Last year marked the 10th anniversary of the iPhone. As we know, over this time, the smartphone has certainly evolved. And revolutionized the way we communicate, shop, use social media, etc. Thus, an apt question to ask now: What is next for smartphones? For sure, forecasts indicate looming changes.
First, we consider what the smartphone of 2018 represents. According to PC Magazine:
It is “a combination cellphone and handheld computer that created the greatest tech revolution since the Internet. A smartphone can do everything a PC can do. And because of its mobility, much more. Although screen size is a limitation, the increasingly higher resolutions make viewing pleasurable. Also, voice recognition eliminates some of the typing.”
“A smartphone combines a cellphone with E-mail and Web, music and movie player, camera, camcorder, GPS navigation, voice recorder, alarm clock, flashlight, photo album, address book and a lot more. It is also a personal assistant that delivers information. In addition, it answers questions about almost everything. A lot more personal than a personal computer, a smartphone is generally within reach at all times.”
What Is Next for Smartphones
Below, we examine two trends regarding smartphones: unit sales and new models.
“With worldwide smartphone sales sliding in the 4th quarter of 2017, the two leading market players — Samsung and Apple — faced unit declines. Samsung’s smartphone sales fell over 3% in Q4, while sales of Apple’s iPhones slipped 5%, according to Gartner. However, Apple said that global iPhone sales only fell 1%. The decline during the holiday quarter is especially notable because consumers typically receive new phones during the holiday season.”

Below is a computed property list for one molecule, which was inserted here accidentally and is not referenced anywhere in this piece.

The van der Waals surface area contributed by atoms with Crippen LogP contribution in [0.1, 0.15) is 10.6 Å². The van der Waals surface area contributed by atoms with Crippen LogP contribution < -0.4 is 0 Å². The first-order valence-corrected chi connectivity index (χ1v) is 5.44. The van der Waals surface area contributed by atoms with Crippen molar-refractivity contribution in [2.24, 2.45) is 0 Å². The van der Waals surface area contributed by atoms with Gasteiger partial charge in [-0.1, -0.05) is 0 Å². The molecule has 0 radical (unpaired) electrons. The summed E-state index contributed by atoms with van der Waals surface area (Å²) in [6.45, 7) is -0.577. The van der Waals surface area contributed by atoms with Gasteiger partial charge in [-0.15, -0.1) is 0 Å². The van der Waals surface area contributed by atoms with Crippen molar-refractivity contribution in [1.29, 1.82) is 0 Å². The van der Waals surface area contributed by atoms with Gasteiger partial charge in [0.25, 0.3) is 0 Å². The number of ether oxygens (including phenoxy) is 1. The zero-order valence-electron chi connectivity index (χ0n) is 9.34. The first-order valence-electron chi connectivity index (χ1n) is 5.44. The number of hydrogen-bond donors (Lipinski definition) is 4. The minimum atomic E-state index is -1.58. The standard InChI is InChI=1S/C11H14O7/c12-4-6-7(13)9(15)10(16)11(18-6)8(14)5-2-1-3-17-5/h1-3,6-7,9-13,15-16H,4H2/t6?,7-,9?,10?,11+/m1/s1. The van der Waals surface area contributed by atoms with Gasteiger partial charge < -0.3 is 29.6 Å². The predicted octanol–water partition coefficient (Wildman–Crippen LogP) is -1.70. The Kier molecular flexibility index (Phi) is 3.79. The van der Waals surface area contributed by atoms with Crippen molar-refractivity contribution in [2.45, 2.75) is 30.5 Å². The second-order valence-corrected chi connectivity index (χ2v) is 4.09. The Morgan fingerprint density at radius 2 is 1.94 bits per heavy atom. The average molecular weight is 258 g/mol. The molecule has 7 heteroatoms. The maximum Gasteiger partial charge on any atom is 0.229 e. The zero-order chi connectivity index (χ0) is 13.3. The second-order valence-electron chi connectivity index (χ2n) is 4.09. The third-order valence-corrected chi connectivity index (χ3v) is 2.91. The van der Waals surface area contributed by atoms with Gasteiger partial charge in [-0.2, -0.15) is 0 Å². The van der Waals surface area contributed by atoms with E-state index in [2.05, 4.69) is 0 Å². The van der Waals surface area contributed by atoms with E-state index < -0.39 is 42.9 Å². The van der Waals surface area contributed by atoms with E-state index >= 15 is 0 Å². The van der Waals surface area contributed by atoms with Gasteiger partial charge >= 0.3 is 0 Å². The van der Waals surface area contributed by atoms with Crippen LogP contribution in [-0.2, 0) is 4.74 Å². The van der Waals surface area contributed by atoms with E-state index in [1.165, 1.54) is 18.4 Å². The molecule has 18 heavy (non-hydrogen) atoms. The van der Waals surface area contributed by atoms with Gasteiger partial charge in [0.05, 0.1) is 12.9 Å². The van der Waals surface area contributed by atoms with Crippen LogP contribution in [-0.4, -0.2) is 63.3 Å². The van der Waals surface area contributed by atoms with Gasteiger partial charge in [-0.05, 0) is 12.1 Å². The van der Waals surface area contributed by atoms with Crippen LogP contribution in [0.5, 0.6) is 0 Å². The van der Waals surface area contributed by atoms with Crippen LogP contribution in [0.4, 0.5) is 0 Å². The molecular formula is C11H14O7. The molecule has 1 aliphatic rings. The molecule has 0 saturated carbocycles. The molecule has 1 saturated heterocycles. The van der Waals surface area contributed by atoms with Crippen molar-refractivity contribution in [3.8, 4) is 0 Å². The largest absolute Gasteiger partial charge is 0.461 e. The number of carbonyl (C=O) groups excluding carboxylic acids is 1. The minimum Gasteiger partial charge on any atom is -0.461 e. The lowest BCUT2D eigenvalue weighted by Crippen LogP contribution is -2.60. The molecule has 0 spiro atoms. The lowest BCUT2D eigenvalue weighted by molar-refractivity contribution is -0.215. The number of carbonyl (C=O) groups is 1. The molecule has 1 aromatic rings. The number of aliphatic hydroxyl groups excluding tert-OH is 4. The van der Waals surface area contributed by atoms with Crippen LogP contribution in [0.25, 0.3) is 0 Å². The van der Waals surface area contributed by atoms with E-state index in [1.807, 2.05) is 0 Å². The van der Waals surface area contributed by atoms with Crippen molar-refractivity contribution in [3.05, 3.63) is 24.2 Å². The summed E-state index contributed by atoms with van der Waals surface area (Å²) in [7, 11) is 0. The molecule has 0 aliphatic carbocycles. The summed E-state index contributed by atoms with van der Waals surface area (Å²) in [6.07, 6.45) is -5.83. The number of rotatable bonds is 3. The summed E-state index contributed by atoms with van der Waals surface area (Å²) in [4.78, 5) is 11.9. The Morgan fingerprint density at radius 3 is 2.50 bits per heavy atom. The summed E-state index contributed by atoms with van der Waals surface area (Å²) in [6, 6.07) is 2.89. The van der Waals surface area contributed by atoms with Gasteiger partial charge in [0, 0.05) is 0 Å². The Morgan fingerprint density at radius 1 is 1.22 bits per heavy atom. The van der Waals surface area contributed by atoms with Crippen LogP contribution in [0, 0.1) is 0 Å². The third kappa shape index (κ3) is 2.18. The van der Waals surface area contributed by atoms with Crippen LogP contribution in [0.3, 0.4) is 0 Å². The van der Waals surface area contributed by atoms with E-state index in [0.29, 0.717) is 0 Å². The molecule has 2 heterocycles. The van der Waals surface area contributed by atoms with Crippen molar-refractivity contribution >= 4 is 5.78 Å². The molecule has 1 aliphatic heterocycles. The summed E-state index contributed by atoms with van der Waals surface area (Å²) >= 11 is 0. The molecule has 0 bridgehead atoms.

The lifeblood for many smartphone makers are new models. Yet, firms take different approaches to the number of new models introduced.
“Interestingly, Samsung and Apple follow polar opposite approaches in the smartphone market. While Apple is decidedly minimalist in how many different models it sells and focuses on the high-end segment, Samsung releases numerous new models each year. Though the Galaxy S and Galaxy Note models compete with Apple for the premium segment, Samsung also has cheaper models to compete with Chinese brands in Asia and at the lower end of Western markets.”
“It is impossible to say which approach is the right one, Both Samsung and Apple are exceptionally successful in what they’re doing. However, it appears as if several smartphone makers have started trimming their phone line-up to focus on fewer models recently.”